Blond, bespectacled comedian Bruce Vilanch has never visited the Bluegrass, but he hears good things.
"I have never been to Lexington, Kentucky, but Lady Gaga tells me it is a very nice place," Vilanch said from Hollywood, which he referred to as "the intellectual capital of the universe." (As far as we know, Lady Gaga has never been here either.)
Vilanch, a longtime writer of the Academy Awards and former writer and participant on Hollywood Squares, will be in town this weekend to host Lexington Fairness's annual Fairness Awards.
Vilanch, who is gay and from New Jersey, expressed his excitement about a gay community in Kentucky.
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"I'm thrilled that there is an LGBT community that's organized," he said, using the abbreviation for lesbian, gay, bisexual and transgender. "It's fresh turf. It's so hard to find virgin territory anymore — it's hard to find virgin olive oil."
At the awards ceremony, which comes a day before Saturday's larger, free Lexington Pride Festival, Lexington Fairness — Central Kentucky's non-profit gay and lesbian advocacy group — will give out four awards to community leaders in Kentucky who are working to spread fairness or equality, or working to make the gay community more accepted. It's the fourth year for the ceremony, said the group's leader, Craig Cammack.
"Bruce's comedic style is perfect for this event, and he's a great supporter," Cammack said. "We want to bring in people who we know are interested in supporting the LGBT community."
The Emmy-winning Vilanch, 62, spoke with the Herald-Leader about hosting the Fairness Awards, his views on same-sex marriage and why you'll never see him without his signature specs.
On same-sex marriage: "I'd love to find someone of the same sex to marry me; that may be why I'm going to Kentucky ... it's new turf. But I've always found it's a civil rights issue and there's nothing but tired religious dogma that stands between gay people having their civil rights. Step by step, we get closer to it.
On pride festivals and the 2011 Fairness Awards: "I think pride festivals are vital because the fight is about visibility. We have to keep reminding the community at large that we're out there, that we're part of the mainstream, ... the fabric of life."
The Fairness Awards are "honoring people who are examples of what we are looking to have in society. It's important that they be recognized, that the whole idea of equal rights be recognized."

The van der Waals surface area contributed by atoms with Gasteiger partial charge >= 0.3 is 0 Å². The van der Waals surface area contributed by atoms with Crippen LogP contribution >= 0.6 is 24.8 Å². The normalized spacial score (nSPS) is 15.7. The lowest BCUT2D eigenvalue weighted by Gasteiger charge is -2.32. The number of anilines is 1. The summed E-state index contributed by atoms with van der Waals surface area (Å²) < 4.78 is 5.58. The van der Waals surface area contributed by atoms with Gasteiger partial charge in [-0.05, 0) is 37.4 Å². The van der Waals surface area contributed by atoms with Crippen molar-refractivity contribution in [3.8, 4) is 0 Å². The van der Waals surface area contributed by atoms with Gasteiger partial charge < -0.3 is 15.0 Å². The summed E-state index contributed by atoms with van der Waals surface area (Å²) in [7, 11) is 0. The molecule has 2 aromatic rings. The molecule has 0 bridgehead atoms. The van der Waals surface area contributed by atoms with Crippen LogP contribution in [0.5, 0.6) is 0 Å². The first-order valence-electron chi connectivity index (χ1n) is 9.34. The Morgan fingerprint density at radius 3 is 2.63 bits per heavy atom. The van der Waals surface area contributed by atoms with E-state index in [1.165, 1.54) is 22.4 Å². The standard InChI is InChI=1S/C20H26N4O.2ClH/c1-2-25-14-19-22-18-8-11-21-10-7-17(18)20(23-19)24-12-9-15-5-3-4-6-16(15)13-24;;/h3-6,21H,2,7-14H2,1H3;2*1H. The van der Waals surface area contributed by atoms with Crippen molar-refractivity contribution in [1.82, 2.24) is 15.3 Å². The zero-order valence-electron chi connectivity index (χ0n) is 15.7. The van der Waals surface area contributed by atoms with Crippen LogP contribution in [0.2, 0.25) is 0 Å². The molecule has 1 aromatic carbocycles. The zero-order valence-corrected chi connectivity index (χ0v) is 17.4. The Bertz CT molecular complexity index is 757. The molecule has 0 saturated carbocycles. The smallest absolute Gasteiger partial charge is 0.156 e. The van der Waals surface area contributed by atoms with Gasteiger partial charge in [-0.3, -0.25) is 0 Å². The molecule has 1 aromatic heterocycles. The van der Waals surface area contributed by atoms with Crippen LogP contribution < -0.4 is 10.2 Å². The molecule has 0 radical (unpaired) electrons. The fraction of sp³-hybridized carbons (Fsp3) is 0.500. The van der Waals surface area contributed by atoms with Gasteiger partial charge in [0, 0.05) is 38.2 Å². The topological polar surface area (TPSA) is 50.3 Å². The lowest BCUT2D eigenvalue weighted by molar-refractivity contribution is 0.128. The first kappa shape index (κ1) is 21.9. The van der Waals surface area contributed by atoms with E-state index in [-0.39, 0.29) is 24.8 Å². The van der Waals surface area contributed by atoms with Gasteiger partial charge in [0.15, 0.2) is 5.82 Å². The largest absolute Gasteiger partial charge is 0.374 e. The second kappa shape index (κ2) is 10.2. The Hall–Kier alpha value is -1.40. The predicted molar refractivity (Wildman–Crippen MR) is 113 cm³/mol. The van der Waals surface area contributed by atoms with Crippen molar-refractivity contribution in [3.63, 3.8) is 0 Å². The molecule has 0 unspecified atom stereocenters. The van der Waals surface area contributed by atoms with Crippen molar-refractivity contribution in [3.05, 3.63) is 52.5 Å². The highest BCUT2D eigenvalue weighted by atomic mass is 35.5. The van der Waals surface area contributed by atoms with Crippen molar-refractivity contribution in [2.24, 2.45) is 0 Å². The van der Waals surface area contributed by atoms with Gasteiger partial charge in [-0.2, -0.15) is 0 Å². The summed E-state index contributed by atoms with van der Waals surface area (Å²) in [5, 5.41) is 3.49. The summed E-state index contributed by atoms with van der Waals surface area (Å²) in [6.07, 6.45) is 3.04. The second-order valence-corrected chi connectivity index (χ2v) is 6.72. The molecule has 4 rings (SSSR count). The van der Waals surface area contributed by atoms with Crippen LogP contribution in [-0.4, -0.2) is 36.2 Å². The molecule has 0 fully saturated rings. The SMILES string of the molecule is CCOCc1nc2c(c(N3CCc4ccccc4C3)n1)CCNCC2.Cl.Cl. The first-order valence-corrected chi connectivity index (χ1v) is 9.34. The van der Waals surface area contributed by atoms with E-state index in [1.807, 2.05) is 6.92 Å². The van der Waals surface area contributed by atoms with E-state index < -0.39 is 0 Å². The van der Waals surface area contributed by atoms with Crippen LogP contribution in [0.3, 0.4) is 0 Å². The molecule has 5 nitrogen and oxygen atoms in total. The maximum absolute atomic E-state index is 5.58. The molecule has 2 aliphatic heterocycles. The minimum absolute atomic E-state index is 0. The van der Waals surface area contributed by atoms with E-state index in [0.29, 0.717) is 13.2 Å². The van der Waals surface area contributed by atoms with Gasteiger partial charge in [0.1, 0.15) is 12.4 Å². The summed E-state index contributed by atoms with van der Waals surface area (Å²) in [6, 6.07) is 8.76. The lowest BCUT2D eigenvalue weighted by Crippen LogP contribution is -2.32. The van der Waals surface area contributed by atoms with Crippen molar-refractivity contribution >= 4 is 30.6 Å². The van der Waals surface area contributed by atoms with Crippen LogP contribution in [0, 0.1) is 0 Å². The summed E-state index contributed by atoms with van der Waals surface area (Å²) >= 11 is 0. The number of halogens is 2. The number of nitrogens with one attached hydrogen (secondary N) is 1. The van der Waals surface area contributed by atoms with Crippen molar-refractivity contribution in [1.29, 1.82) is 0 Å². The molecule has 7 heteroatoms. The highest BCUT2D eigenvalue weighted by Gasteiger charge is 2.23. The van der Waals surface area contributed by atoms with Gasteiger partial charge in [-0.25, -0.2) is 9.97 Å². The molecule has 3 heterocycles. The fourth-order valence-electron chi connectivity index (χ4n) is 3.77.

On diversity in the gay community: "We also have to keep reminding ourselves, as gay people, we all come from different walks of life. We're not all drag queens.
"I'm a white Jewish guy. I have black lesbian friends that wouldn't normally be in my wheel house. ... That's diversity. It's important to know we are united in this struggle with people who aren't quite like us in other areas."
On whether he has considered contacts: "No. My father was an optometrist, and when I was little, I wanted them and he said, 'No, you're too irresponsible. You'll lose them.' Now I'm so deeply into glasses.
"When I was on Hollywood Squares, I had all different kinds of glasses. When I got off TV, ... I decided I may just go with a couple of pair, a single look. Lately, they have been red ones, but I'm going to try and branch out now because people are bringing up the Sally Jesse Raphael comparison."
On his favorite comedian: "I am! (Laughs.) But other than me, ... you know, I kind of like vintage guys. My all-time favorite is Patrick Dennis. He wrote a series of social satire in the '50s that was hilarious. Today, there are so many people, I can't pick out a favorite. I guess Tina Fey.
On picking a favorite late-night talk show host: "There's Letterman and that's about it; Letterman and Jon Stewart. The thing about Letterman is he's an oddball. He's so interesting to watch, ... the only one on a regular basis because he's just so quirky, and his attitudes come from so many different places. He's never predictable."
On what he'd like attendees of the Fairness Awards to know: "I'm still single, as I was at the beginning of the conversation."